CBS/AP September 8, 2018, 7:34 AM Katyusha rockets fired at Basra airport in Iraq after violent night of protests, official says

Iraqi protesters gather outside the burnt-down local government headquarters in the southern city of Basra on September 7, 2018 during demonstrations over poor public services.

Haidar Mohammed Ali/AFP/Getty Images

BASRA, Iraq — Unknown assailants fired three Katyusha rockets at Iraq's Basra airport Saturday, an airport official said, after a chaotic and violent night that saw hundreds of protesters burning tires on main streets and highways and setting ablaze the Iranian consulate in the city. The protests in Basra are the most serious to shake Iraq's oil-rich southern Shiite heartland in years.

Protesters are calling for an end to endemic corruption, soaring joblessness and poor public services and have turned their rage on neighboring Iran, blaming its outsized influence in Iraq's political affairs for their misery.

The official said it was not clear who was behind the Saturday morning attack on Basra airport, which also houses the U.S. consulate. He said the attack occurred at about 8 a.m. local time and did not cause casualties or disrupt flights in or out of the city. The official spoke on condition of anonymity, citing security concerns. There was no immediate claim of responsibility for the attack.

Hours earlier, protesters shouting anti-Iranian slogans including "Iran, out, out!" stormed the Iranian consulate and set a fire inside. They also burned an Iranian flag and trampled over a portrait of Iran's supreme leader Ayatollah Ali Khamenei.


Iraqi protesters gather outside the burning headquarters of the Iranian consulate in the southern city of Basra on September 7, 2018 during demonstrations over poor public services.

Haidar Mohammed Ali/AFP/Getty Images

Iran's Foreign Ministry spokesman, Bahram Ghasemi, condemned the attack, which he said caused significant damage to the building. He called for maximum punishment for the assailants. Iraq's most senior Shiite figure, Ayatollah Ali Sistani, blamed political leaders for the unrest and called for a new government "different from its predecessors," BBC News reported.

Although the U.S. government has disagreements with Iran, the State Department criticized the attack, without explicitly mentioning Iran.

"The United States condemns violence against diplomats, including that which occurred today in Basrah," it said in a statement.

Anger has escalated in the city over a lack of jobs, safe drinking water and electricity, according to the BBC. Hundreds have been taken to the hospital after drinking water that was contaminated.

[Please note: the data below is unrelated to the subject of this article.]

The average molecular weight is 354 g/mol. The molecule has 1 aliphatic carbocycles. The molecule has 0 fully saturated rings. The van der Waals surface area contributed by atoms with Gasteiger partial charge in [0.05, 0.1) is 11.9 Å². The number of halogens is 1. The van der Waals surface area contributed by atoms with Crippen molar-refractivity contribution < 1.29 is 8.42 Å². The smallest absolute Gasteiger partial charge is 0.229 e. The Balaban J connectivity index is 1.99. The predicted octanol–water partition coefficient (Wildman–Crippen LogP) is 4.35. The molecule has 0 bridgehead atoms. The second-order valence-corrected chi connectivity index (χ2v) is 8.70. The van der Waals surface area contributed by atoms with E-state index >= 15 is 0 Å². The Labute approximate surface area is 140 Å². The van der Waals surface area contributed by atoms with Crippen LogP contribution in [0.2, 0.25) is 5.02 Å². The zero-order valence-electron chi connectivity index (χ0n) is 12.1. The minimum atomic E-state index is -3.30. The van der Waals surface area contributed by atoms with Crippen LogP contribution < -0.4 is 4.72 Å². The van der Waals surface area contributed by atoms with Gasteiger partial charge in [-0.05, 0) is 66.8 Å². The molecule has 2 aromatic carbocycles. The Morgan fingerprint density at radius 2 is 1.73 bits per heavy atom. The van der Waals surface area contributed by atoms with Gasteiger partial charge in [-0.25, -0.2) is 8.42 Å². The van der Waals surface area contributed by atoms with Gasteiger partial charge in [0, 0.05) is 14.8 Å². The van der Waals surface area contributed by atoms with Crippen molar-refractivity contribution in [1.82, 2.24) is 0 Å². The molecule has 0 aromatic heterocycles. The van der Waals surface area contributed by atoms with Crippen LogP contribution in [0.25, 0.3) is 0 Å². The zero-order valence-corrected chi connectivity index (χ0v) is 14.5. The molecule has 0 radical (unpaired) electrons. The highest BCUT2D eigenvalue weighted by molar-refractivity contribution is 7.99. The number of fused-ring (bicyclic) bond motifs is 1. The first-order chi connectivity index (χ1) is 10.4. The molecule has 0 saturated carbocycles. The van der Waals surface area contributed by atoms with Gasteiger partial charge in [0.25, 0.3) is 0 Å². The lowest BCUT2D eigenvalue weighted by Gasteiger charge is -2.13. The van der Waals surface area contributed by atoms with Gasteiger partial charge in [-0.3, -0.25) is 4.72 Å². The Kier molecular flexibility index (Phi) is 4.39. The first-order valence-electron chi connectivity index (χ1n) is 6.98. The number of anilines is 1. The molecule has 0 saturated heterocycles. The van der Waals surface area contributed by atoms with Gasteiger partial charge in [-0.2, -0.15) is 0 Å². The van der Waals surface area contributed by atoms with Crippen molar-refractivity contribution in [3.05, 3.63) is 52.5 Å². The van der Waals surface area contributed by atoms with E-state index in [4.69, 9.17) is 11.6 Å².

Local residents say the government is corrupt and has allowed infrastructure to virtually collapse in the region that generates much of Iraq's oil wealth.

Elsewhere in the city, protesters tried to attack the headquarters of the Iran-backed Assaib Ahl Al-Haq Shiite militia and the guards stationed there opened fire. Angry protesters marched to the city's presidential palaces compound, where Shiite paramilitary troops are stationed, and tried to breach it. At least three cars driven by the troops ploughed into the protesters, killing one and wounding four others, according to a health official who spoke on condition of anonymity because he was not authorized to speak to media.

Other protesters set tires on fire on main streets and highways, ignoring a curfew imposed by the authorities.

More than 10 protesters have died in clashes with security forces since Monday, including three who were shot dead by security forces on Thursday night as protesters lobbed Molotov cocktails and set fire to a government building and offices of Shiite militias in the city.

In Thursday's unrest, demonstrators forced the closure of Iraq's main sea port to the south of Basra, the BBC reported.

Many residents of the predominantly Shiite city accuse Iranian-backed political parties of interfering with Iraqi politics and some hold them responsible for mismanagement and the poor services in the city.

Prime Minister Haider al-Abadi has ordered an investigation into the violence, which showed no sign of abating.

The unrest in the south comes amid a political crisis in Baghdad, adding to overall tensions in the country.

The newly elected parliament earlier this week held its first session since the national elections in May, but the session was adjourned amid disagreements as two blocs, both claiming to hold the most seats, vied for the right to form a new government.